U.S. Treasury’s Yellen to push development banks to step up climate financing effort By Reuters

© Reuters. FILE PHOTO: Smoke billows from the chimneys of the Belchatow coal-fired power station in this May 7, 2009, photo. REUTERS/Peter Andrews/File Photo By David Lawder VENICE (Reuters) -U.S. Treasury Secretary Janet Yellen said on Sunday she will push the major multilateral development banks to “increase their climate ambition” and accelerate timelines to support



© Reuters. FILE PHOTO: Smoke billows from the chimneys of the Belchatow coal-fired power station in this May 7, 2009, photo. REUTERS/Peter Andrews/File Photo

By David Lawder

VENICE (Reuters) -U.S. Treasury Secretary Janet Yellen said on Sunday she will push the major multilateral development banks to “increase their climate ambition” and accelerate timelines to support the Paris Agreement on carbon emissions reductions.

Yellen told a news conference that development lenders including the World Bank needed to boost efforts to encourage more private-sector climate-friendly investment.

“I plan to shortly convene the heads of the MDBs to articulate our expectations that the MDBs align their portfolios with the Paris Agreement and net-zero goals as urgently as possible,” Yellen said in remarks to a G20 climate forum.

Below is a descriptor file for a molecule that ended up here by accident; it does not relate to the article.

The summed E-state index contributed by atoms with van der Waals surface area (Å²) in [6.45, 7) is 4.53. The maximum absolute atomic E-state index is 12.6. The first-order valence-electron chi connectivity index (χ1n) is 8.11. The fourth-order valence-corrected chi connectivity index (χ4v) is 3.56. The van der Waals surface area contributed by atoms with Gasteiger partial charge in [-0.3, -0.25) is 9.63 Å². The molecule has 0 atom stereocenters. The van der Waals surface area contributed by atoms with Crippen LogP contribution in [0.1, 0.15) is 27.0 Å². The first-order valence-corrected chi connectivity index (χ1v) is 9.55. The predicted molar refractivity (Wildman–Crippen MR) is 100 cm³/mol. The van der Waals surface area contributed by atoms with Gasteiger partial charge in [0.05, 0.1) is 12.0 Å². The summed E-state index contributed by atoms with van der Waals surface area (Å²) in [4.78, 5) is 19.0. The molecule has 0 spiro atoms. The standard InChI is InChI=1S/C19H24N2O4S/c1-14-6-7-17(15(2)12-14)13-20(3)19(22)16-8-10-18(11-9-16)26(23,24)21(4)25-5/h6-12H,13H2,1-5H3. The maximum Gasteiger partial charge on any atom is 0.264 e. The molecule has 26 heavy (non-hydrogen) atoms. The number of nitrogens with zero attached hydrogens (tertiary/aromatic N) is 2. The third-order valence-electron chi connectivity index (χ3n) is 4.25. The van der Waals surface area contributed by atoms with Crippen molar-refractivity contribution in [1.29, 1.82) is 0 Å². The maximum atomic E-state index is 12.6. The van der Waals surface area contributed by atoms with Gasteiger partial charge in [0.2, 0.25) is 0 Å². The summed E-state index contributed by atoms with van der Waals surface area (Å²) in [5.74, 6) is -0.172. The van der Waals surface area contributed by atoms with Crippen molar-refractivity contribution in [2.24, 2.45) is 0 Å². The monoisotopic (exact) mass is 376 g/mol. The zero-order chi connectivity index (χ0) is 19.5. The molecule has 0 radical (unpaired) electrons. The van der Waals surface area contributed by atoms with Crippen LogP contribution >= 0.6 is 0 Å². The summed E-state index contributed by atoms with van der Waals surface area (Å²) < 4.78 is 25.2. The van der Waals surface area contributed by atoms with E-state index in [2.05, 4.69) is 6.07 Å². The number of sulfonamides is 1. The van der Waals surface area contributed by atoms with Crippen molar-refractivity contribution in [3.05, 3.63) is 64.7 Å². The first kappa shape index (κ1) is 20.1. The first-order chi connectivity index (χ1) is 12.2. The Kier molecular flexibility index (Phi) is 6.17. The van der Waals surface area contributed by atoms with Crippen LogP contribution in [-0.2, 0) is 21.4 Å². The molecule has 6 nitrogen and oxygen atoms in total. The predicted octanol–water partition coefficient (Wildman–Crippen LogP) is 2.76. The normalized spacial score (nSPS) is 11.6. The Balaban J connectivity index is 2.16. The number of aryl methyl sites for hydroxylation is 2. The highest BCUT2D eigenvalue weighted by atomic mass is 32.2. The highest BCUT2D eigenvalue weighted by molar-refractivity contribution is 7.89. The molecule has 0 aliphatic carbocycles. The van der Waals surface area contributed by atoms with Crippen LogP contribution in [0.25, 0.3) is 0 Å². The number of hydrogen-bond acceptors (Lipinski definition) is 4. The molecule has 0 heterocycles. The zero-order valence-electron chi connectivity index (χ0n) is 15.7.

“We also expect them to take steps to more effectively mobilize private capital so that developing countries can increasingly benefit from private sector pledges to support climate-aligned and sustainable investments,” Yellen said.

Yellen wields significant influence over the development lenders, as Treasury manages substantial U.S. shareholdings in the institutions.

The United States is the dominant shareholder in the World Bank and the Inter-American Development Bank, while it is among the largest in the Asian Development Bank and the African Development Bank. It is not a member of the China-led Asian Infrastructure Investment Bank.

Yellen said multilateral development banks have the policy expertise, relationships, and financial tools to make a substantial contribution towards meeting climate goals.

“As leading sources of official finance, the MDBs need to maximize the catalytic impact of their support for countries seeking to confront a changing climate, and to harness the economic opportunities embedded in the transition to a low-carbon economy.”

Yellen also said she was working through the Financial Stability Oversight Council, a U.S. multi-regulator body she chairs, to assess the impact of climate-related risks to the financial system.

The Treasury also is seeking to improve disclosures of climate risks to investors, and Yellen said she working closely with domestic regulators and international partners to promote consistent cross-border approaches to such disclosure rules.

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